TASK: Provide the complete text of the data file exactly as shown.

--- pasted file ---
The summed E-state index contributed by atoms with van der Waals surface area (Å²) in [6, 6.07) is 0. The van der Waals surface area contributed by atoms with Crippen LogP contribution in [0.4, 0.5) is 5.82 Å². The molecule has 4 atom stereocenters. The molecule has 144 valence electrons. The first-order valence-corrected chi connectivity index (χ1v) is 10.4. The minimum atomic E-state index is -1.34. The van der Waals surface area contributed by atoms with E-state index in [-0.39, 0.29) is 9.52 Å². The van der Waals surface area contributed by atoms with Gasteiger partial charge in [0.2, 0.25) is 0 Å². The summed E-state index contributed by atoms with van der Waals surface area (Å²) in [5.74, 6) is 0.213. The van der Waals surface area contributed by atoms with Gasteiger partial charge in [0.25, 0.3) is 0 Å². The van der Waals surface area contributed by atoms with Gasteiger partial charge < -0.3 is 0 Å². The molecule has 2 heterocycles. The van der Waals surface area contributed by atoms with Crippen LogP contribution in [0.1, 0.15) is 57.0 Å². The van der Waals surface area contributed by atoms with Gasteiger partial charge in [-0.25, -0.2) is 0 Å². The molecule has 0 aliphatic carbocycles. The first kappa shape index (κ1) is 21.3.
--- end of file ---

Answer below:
The summed E-state index contributed by atoms with van der Waals surface area (Å²) in [6, 6.07) is 0. The van der Waals surface area contributed by atoms with Crippen LogP contribution in [0.4, 0.5) is 5.82 Å². The molecule has 4 atom stereocenters. The molecule has 144 valence electrons. The first-order valence-corrected chi connectivity index (χ1v) is 10.4. The minimum atomic E-state index is -1.34. The van der Waals surface area contributed by atoms with E-state index in [-0.39, 0.29) is 9.52 Å². The van der Waals surface area contributed by atoms with Gasteiger partial charge in [0.2, 0.25) is 0 Å². The summed E-state index contributed by atoms with van der Waals surface area (Å²) in [5.74, 6) is 0.213. The van der Waals surface area contributed by atoms with Gasteiger partial charge in [0.25, 0.3) is 0 Å². The van der Waals surface area contributed by atoms with Gasteiger partial charge < -0.3 is 0 Å². The molecule has 2 heterocycles. The van der Waals surface area contributed by atoms with Crippen LogP contribution in [0.1, 0.15) is 57.0 Å². The van der Waals surface area contributed by atoms with Gasteiger partial charge in [-0.25, -0.2) is 0 Å². The molecule has 0 aliphatic carbocycles. The first kappa shape index (κ1) is 21.3.